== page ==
Too much of a good thing? Paramount and CBS have filed a copyright infringement suit against Alec Peters and others involved in making Axanar, a fan-produced Star Trek movie project that raised more than $1 million on Kickstarter and Indiegogo.
Paramount has tolerated other elaborate fan productions over the years, such as the crowdfunded fan films Star Trek: Of Gods and Men, which received $150,000 in donations in 2006 and Star Trek: Renegades, which raised $375,000 in 2014. It may be that Axanar’s budget, or CBS being on the verge of launching its new TV franchise, caused the companies to pull the trigger.
Paramount and CBS gave this joint statement to The Hollywood Reporter:
Star Trek is a treasured franchise in which CBS and Paramount continue to produce new original content for its large universe of fans. The producers of Axanar are making a Star Trek picture they describe themselves as a fully-professional independent Star Trek film. Their activity clearly violates our Star Trek copyrights, which, of course, we will continue to vigorously protect.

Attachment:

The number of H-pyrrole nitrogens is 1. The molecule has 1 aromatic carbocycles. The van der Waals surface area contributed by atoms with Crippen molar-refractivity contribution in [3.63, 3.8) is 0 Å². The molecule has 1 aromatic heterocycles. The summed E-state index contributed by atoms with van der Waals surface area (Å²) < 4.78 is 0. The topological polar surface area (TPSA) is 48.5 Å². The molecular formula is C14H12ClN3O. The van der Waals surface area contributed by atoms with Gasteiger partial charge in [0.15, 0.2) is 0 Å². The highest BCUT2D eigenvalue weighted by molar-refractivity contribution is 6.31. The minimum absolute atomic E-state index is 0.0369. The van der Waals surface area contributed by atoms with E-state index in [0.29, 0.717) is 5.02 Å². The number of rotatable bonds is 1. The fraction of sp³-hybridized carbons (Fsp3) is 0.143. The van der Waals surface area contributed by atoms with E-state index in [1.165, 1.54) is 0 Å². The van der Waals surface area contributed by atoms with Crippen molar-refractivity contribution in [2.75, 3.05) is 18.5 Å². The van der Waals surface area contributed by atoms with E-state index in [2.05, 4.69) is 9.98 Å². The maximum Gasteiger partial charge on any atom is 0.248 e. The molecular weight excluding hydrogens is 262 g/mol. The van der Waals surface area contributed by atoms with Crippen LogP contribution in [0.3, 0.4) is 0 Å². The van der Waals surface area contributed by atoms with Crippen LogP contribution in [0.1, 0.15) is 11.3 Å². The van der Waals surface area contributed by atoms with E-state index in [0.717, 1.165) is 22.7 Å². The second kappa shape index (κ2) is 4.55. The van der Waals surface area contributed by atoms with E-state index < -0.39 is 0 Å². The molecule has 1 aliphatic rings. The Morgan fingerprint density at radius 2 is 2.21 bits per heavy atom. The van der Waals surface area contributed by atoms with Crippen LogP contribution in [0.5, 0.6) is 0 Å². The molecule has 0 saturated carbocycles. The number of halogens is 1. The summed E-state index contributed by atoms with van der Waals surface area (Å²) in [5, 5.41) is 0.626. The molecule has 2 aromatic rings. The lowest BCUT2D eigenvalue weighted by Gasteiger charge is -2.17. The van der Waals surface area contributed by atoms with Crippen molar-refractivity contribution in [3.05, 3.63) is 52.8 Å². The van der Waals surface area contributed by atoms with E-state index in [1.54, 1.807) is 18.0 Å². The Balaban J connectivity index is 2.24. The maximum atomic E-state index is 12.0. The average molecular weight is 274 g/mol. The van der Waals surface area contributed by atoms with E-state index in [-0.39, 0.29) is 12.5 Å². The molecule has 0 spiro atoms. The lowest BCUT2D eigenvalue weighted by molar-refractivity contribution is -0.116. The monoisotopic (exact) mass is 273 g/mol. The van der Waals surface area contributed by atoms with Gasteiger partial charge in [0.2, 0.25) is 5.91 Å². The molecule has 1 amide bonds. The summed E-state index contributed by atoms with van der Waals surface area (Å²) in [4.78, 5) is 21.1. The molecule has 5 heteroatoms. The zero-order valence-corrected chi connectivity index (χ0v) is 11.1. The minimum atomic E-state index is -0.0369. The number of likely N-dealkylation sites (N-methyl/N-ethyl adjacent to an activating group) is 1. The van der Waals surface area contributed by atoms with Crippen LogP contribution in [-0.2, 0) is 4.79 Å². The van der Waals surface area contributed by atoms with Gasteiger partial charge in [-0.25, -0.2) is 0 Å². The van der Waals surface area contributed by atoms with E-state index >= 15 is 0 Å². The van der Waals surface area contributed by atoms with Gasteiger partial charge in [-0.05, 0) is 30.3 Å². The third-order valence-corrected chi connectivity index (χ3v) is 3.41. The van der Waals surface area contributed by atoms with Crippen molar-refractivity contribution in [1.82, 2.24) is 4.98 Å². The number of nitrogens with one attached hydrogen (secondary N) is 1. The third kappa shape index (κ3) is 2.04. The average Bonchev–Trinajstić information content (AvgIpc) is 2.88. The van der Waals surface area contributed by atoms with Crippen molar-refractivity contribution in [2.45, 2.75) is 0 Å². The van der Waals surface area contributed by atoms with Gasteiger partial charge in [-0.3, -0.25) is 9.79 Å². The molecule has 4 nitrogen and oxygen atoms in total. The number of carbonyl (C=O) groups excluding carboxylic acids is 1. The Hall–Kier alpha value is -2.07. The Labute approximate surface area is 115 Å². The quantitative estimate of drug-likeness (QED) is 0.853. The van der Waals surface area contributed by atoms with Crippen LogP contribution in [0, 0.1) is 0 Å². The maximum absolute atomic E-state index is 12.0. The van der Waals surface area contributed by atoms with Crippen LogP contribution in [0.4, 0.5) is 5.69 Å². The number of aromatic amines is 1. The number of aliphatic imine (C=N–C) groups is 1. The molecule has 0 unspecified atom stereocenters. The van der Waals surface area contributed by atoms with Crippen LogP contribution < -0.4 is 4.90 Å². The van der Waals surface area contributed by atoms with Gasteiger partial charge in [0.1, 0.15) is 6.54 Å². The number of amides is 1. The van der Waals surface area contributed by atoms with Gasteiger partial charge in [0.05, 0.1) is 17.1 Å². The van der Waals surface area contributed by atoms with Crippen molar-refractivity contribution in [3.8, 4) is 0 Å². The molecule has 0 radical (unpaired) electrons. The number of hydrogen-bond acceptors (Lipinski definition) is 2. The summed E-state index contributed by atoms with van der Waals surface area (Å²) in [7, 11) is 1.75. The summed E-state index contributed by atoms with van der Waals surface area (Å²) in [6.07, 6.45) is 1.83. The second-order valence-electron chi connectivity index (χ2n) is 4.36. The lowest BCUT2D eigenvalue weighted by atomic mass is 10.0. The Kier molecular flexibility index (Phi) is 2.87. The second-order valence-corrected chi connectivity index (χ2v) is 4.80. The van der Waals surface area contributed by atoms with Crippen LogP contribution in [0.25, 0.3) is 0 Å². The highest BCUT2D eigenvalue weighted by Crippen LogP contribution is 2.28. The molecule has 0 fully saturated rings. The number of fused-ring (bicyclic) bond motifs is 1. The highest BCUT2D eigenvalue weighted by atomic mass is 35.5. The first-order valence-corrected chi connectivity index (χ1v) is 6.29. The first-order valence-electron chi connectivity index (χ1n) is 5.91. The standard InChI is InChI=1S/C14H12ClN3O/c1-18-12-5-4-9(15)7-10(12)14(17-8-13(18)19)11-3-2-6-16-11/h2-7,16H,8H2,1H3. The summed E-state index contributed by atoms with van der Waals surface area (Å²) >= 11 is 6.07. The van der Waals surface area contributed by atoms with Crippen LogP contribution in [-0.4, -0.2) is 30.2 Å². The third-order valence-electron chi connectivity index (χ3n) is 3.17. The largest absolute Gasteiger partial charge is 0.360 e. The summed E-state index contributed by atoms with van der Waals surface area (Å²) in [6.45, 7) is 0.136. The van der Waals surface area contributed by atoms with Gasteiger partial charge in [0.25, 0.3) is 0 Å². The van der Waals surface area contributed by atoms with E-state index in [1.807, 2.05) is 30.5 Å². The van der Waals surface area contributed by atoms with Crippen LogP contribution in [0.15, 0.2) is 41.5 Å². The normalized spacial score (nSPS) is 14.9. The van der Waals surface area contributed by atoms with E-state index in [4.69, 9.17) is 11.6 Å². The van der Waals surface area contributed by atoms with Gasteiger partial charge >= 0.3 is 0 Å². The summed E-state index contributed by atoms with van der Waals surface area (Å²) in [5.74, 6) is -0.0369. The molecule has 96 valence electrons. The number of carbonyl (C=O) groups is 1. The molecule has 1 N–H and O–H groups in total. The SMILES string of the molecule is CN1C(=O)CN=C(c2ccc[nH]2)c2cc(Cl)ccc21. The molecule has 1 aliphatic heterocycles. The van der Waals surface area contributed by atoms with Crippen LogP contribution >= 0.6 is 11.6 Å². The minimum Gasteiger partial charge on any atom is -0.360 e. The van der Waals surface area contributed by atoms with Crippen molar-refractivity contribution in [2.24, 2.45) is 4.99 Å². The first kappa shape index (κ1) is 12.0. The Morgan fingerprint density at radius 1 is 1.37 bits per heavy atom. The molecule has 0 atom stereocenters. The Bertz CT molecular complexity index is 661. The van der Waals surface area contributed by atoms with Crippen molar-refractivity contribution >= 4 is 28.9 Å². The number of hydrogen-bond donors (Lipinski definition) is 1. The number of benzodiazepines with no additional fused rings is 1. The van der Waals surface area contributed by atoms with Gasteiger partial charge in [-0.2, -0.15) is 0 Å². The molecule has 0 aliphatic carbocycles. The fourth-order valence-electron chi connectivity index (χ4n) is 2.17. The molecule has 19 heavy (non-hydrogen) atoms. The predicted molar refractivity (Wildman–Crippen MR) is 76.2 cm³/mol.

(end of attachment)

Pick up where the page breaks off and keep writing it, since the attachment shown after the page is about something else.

The suit asks for statutory damages of up to $150,000 for each separate Star Trek copyrighted work infringed, or actual damages as proved, plus attorneys fees and costs. The suit also asks the court to enjoin Peters and the other defendants from activities that infringe on the Star Trek copyrights.
Alec Peters told The Wrap in August that he and his team had just met with CBS “but the network didn’t offer any specific guidelines concerning what his crew can and cannot do — the network simply told him that they can’t make money off the project.”
“CBS has a long history of accepting fan films,” Peters said. “I think ‘Axanar’ has become so popular that CBS realizes that we’re just making their brand that much better.”
Part of the immediate fan reaction to the lawsuit has been a Support Axanar Petition at Change.org.